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Joint Borrower / Sole Proprietor

Joint Borrower / Sole Proprietor

With first-time buyers struggling to get onto the property ladder, many are teaming up with their partners, friends and family to combine two deposits and incomes.

This type of mortgage is aimed at bridging the gap between salaries and property prices. With a 3% stamp duty surcharge recently introduced on second homes Joint Borrower Sole Proprietor mortgages applications have started to become popular.

What is a Joint Borrower Sole Proprietor mortgage?

It’s a mortgage that enables an applicant with a lower salary to get support from someone, usually a family member (depending on lender), to apply for a mortgage. The supporting applicant would effectively be a guarantor to help increase the amount of money that an applicant can borrow. A potential lender would consider both the applicants and the supporting persons income, so the potential to borrow more money increases significantly. Any borrowing amount would need to be set based on what the applicant can realistically afford on their own, taking in to account potential future interest rises.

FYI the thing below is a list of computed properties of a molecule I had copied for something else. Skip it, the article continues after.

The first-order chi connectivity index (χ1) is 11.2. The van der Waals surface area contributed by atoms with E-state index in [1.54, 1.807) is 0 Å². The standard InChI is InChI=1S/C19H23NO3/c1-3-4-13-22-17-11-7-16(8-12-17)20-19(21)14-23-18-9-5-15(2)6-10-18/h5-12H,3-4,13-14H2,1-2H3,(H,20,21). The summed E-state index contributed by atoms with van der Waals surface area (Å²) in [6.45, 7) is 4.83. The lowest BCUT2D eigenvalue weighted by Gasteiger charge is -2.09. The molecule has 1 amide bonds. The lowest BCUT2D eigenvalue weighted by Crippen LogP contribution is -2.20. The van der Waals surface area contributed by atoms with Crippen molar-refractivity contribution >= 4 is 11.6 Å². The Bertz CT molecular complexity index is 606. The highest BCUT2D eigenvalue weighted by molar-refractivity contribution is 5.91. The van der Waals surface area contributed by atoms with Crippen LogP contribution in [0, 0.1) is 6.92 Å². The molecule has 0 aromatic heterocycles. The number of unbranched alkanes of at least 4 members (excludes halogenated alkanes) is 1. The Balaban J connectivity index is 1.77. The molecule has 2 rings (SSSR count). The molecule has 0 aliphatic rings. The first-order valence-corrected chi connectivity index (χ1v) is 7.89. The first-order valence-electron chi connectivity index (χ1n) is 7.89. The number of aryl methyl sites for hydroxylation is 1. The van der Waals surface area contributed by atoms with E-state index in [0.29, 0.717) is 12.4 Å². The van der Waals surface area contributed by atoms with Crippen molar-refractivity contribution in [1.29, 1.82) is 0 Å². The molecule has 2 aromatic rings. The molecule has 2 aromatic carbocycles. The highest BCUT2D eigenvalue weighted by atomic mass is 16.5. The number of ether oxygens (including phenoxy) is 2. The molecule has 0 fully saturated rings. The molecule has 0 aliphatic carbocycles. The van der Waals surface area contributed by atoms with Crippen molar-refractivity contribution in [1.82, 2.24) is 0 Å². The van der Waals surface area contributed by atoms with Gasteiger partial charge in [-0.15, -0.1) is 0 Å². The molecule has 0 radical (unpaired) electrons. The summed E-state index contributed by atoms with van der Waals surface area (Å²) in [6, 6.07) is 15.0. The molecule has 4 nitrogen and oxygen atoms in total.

This arrangement could mean that the supported applicant will potentially be able to get a foot on the property ladder when they may not have been previously able to.

What else needs to be considered?

The applicant that is supporting the purchase will not be named on the deeds to the property which means that, as a non-legal owner, they won’t be able to be entitled to any gain in the property – be that via rental yield or property value.

If, as can be the case, the relationship between the two parties breaks down, it could be difficult for the non-legal owner to have their name removed from the mortgage.

With such a bespoke mortgage that is only dealt with by certain lenders, speaking to an independent mortgage adviser is imperative for this sort of application.


Your home may be repossessed if you do not keep up repayments on your mortgage


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